Ime I have found that class and background can have a massive impact on acceptance. Especially if the family is from the frame of mind that every child goes to this prep, that boarding and a good solid profession. Suddenly that whole future dissappears.

Also if parents view themselves as massively successful only to found they have no idea how to manage their own child.

I wouldn't say denial was that uncommon either. Knowing something isn't right doesn't necessarily mean that you don't go into denial while you work it out or recognise the severity of the SN. I was fortunate in that I was capable of taking 6 months out to thoroughly work it out.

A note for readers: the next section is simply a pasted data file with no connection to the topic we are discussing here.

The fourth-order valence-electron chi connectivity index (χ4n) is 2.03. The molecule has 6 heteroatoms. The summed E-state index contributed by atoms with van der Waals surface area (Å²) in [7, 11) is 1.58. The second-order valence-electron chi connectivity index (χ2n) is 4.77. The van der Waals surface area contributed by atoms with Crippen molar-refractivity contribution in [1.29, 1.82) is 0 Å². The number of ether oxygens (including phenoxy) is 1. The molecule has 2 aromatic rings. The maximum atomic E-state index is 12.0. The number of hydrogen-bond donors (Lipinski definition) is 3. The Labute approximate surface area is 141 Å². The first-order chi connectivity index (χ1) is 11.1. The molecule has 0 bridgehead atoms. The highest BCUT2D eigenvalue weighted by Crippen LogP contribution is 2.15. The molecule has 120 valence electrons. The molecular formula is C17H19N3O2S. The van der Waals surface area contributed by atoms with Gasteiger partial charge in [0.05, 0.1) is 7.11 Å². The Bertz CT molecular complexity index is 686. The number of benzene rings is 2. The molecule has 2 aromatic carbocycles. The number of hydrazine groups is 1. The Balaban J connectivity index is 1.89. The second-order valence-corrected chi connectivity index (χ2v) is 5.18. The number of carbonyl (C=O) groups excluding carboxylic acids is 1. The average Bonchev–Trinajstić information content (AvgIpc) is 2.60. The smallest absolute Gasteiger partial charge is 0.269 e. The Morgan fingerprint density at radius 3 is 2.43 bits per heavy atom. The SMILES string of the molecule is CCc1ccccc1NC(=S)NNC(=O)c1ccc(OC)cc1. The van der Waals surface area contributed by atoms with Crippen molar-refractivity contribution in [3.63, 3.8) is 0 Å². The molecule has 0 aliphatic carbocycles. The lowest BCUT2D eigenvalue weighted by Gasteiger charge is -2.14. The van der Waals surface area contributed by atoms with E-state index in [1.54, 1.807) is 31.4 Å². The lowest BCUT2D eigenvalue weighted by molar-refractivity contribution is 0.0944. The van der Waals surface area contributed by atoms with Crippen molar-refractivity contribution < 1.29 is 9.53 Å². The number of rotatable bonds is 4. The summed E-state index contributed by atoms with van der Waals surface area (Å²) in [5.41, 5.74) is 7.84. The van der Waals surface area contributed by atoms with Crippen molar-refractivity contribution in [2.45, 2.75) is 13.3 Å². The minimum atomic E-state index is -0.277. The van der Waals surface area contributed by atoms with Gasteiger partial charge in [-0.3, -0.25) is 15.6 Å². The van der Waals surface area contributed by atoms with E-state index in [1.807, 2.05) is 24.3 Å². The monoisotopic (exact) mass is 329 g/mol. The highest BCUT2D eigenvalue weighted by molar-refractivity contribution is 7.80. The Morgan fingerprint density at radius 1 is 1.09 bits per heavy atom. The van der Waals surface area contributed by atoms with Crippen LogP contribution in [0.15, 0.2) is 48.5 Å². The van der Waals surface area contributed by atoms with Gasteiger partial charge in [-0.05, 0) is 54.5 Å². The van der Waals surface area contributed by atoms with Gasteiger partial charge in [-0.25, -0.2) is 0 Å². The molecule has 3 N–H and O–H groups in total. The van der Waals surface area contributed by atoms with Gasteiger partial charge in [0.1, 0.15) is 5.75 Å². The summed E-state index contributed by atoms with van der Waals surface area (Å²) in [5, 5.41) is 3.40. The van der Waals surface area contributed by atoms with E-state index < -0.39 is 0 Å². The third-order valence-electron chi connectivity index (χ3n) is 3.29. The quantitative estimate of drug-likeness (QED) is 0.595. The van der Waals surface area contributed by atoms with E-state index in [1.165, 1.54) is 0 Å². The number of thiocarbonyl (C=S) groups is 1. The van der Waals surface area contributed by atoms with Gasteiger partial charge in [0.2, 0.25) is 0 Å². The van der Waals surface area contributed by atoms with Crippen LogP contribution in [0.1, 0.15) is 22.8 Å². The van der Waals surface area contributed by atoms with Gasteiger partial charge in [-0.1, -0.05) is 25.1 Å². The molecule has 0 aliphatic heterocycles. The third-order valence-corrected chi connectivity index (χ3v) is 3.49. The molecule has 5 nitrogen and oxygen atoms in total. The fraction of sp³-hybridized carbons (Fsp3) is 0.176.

If the mortgage needs two incomes and you can't take time out it can be that much harder

zzzzz Sun 20-Dec-15 15:04:21

I disagree, but then I am posh over educated and That hasn't been my experience nor that of those I've observed.

zzzzz Sun 20-Dec-15 15:22:37

Nb Prep schools are full of quirky children

PolterGoose Sun 20-Dec-15 15:32:15

Message withdrawn at poster's request.

zzzzz Sun 20-Dec-15 15:37:45

Children are FAR less likely to be diagnosed as support is not dependent on dx.

zzzzz Sun 20-Dec-15 15:43:15

Which puts me in the awkward position of describing someone as "quirky" rather than guessing at dx's.

I would say a few more spectrummy individuals per year than in state school.

Owllady Sun 20-Dec-15 15:47:54

God it really bloody annoys me when we are labelled as in denial and ashamed of our children
Ffs
It's confusing and upsetting for parents in the early days AND THAT'S COMPLETELY NORMAL AND EXPECTED